Monday, January 11, 2010

Retroactive Gittin? - Halakhic Time Travel

So Heshy and I got into an interesting discussion regarding gittin and more specifically David & Bathsheba. Now, as most of us learned in high school, the sin with David & Bathsheba wasn't really a sin because there was a rule that men divorced their wives before they went out to battle. (See Abarbanel if you want to argue that it was a sin. He takes that point of view.)

Anyway, simple Chana thought that meant the men actually wrote their wives a writ of divorce and from the time they went off to battle, poof! The women are all unmarried. But Heshy said it's actually not that way; there's a concept called למפרע which effectively ensures a retroactive get. Or as Heshy put it:

"Let's say the get was written at July 1st 2010 at 10pm. So Uriah writes, "If I don't return after the war is over, this get is effective as of this instant that I sign the get."

So let's think about that logically. When David and Bathsheba first sleep with one another, she is still technically married to Uriah. Then she finds out she is pregnant. David tries to have Uriah sleep with her but he won't hear of it. David then resorts to having Uriah killed. Since Uriah doesn't come home from the battle, the get retroactively becomes effective from the moment he first signed it. Because of that, Bathsheba was a magically unmarried woman at the time she slept with David.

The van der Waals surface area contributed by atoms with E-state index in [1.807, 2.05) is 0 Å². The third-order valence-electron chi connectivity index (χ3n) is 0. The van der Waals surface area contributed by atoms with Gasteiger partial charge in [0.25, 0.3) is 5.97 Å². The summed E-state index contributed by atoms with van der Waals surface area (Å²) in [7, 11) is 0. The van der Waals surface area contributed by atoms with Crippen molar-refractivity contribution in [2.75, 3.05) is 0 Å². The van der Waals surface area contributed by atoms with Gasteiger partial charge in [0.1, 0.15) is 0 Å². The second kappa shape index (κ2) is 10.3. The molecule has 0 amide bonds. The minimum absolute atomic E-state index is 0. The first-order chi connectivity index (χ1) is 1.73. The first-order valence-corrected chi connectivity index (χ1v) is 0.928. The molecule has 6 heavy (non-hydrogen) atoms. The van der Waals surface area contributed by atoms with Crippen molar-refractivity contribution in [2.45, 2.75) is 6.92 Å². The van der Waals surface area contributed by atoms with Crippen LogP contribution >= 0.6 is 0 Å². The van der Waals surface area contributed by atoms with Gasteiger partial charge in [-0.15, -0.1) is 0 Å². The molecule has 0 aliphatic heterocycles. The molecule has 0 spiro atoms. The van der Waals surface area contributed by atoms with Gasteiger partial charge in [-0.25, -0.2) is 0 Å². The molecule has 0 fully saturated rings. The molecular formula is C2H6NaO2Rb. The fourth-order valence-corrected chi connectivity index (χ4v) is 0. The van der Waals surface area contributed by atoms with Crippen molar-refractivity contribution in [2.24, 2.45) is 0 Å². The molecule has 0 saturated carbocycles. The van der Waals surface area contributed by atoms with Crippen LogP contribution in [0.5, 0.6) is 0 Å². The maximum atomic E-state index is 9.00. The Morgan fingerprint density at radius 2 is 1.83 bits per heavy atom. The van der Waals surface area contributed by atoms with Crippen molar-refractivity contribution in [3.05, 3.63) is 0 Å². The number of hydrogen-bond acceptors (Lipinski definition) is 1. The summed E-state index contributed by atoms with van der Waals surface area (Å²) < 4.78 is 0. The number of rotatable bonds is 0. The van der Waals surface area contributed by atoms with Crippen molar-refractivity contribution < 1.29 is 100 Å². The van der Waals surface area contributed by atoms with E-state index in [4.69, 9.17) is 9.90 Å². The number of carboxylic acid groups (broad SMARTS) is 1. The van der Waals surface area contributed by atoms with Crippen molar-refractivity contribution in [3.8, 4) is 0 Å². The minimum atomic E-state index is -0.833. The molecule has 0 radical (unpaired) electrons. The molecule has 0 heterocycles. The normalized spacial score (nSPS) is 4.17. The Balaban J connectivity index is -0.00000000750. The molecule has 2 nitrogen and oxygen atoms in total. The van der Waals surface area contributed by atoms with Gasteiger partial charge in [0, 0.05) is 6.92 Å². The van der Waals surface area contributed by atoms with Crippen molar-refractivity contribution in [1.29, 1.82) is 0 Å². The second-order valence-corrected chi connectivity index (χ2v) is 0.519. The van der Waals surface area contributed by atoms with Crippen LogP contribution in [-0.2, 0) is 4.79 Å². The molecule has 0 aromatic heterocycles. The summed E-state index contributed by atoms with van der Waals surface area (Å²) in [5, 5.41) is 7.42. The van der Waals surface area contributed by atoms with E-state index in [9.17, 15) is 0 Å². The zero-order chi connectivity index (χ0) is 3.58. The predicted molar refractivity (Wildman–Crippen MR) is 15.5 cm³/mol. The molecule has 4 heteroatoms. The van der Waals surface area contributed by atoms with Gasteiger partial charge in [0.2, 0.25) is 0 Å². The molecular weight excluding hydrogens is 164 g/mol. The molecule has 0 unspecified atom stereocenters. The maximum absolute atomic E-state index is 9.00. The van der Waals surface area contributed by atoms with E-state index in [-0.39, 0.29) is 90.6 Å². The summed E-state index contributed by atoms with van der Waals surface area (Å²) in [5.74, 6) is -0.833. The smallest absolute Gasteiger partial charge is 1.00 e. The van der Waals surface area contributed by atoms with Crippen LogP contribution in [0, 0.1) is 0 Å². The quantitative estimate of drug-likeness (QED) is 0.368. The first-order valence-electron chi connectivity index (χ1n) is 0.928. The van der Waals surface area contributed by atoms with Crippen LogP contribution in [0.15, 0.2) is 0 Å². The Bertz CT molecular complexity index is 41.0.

Does that boggle anyone else's mind?

I'm curious about a practical application of this למפרע idea. Heshy said the same idea exists by Kiddushin. Therefore, a man can say as follows: "I am mekadesh you now on the condition that you don't eat chocolate for 30 days." If she ends up not eating chocolate after 30 days have passed, it is as though the kiddushin had gone into effect from the very moment the man had spoken, not at the end of the 30 days. Retroactive kiddushin, in other words.